Gazette Ceases Publication: Donates Archives to LHS


In 2010, the Larchmont Gazette ceased publication. In 2011 the publishers donated all contents to the Larchmont Historical Society, which will continue to make the Gazette archives available online.



All inquiries should be addressed to the Larchmont Historical Society.


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Capital Pains: Rules for Capital Losses

When securities markets swoon and apprehensive investors bail out of their holdings, they console themselves with deductions for capital losses at Form 1040 time. But it’s important for investors to be aware that long-standing rules limit their write-offs for losses on sales or redemptions of shares of individual stocks, bonds, mutual fund shares or ETFs, exchanged-traded-funds that trade throughout the day like stocks.

The big hurdle is Internal Revenue Code Section 1211, which caps the deduction at $3,000 for both married couples filing joint returns and single persons — $1,500 each for married couples filing separate returns. These dollar limits have not been revised upward since they went on the books in 1978, when Jimmy Carter was in the White House.

In my experience, many individuals focus just on the $3,000 ceiling and forget that the tax code authorizes them to be resourceful when they incur capital losses. Section 1211 allows them to fully offset capital losses against capital gains on other investments. Investors also fail to take advantage of another significant break. They are entitled to use losses on sales or redemptions of stocks, bonds, mutual funds or ETFs to offset gains on sales of capital assets other than stocks, bonds, etc. This opens many possibilities, for instance, profits on sales of collectibles, vacation homes, undeveloped land, active farms, commercial property of all kinds, and rental property. Take, for example, the case of Mabel Sennett, who plans to sell her personal residence and anticipates a capital gain greater than the exclusion amount of up $250,000 for joint filers ($500,00 for a couple filing jointly). Ms. Sennett should consider realizing losses on, say, stocks or fund shares, to offset the above-$250,000 taxable part of her gain.

Buried in the tax code’s fine print is a provision that bars offsets of capital losses against “qualifying dividends” — IRS-speak for dividends that are taxed at a top rate of 15 percent. It matters not that this rate is the same as that for capital gains.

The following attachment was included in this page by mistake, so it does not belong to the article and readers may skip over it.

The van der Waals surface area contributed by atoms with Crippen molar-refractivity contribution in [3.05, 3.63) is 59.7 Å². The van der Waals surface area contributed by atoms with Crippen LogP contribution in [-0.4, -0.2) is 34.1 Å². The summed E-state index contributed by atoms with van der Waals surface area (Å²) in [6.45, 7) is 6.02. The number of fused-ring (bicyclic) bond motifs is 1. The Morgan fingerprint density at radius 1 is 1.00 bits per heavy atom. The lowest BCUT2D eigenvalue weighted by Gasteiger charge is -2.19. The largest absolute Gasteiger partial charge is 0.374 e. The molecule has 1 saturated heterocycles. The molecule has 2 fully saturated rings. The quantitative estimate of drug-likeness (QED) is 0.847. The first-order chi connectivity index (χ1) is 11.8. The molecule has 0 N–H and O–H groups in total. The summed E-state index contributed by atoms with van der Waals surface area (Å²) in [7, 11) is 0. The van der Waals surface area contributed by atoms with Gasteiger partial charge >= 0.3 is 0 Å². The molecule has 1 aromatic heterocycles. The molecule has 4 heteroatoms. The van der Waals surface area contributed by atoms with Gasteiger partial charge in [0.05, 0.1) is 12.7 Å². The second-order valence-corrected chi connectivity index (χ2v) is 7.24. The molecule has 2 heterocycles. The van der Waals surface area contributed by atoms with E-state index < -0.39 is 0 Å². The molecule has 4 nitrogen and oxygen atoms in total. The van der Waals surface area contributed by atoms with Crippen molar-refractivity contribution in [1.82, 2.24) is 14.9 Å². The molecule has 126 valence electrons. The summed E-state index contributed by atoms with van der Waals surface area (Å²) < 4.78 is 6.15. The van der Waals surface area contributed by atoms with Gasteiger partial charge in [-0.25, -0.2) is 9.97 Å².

Another constraint proscribes offsets of capital losses against income from Roth conversions (money moved out of traditional IRAs and into Roth accounts) or income from required minimum distributions from IRAs, 401(k)s, Keogh plans and other retirement arrangements. It is neither here nor there that the accounts swelled only because the securities they held appreciated.

How much tax relief becomes available for 2008 when net capital losses exceed capital gains? Section 1211 blesses offsets of net losses against as much as $3,000 of ordinary income — a wide-ranging category that includes salaries, pensions, interest and “dividends” (considered interest) paid on savings accounts, certificates of deposit or similar savings vehicles, Roth conversions and required distributions from tax-deferred plans. If necessary, however, investors can carry forward unused losses over $3,000 into 2009 and succeeding years.

An example: Joe and Norma Gillis expect to have long-term losses of $60,000 and long-term gains of $40,000, resulting in a net long-term loss of $20,000 for 2008. On Form 1040’s Schedule D, they subtract $3,000 of their loss from ordinary income, leaving them with a carryover of $17,000 from 2008 into 2009. On 2009’s Schedule D, the Gillises use the remaining loss (unless offset by capital gains) to trim ordinary income by up to $3,000, leaving them with a carryover of $14,000 from 2009 to 2010.

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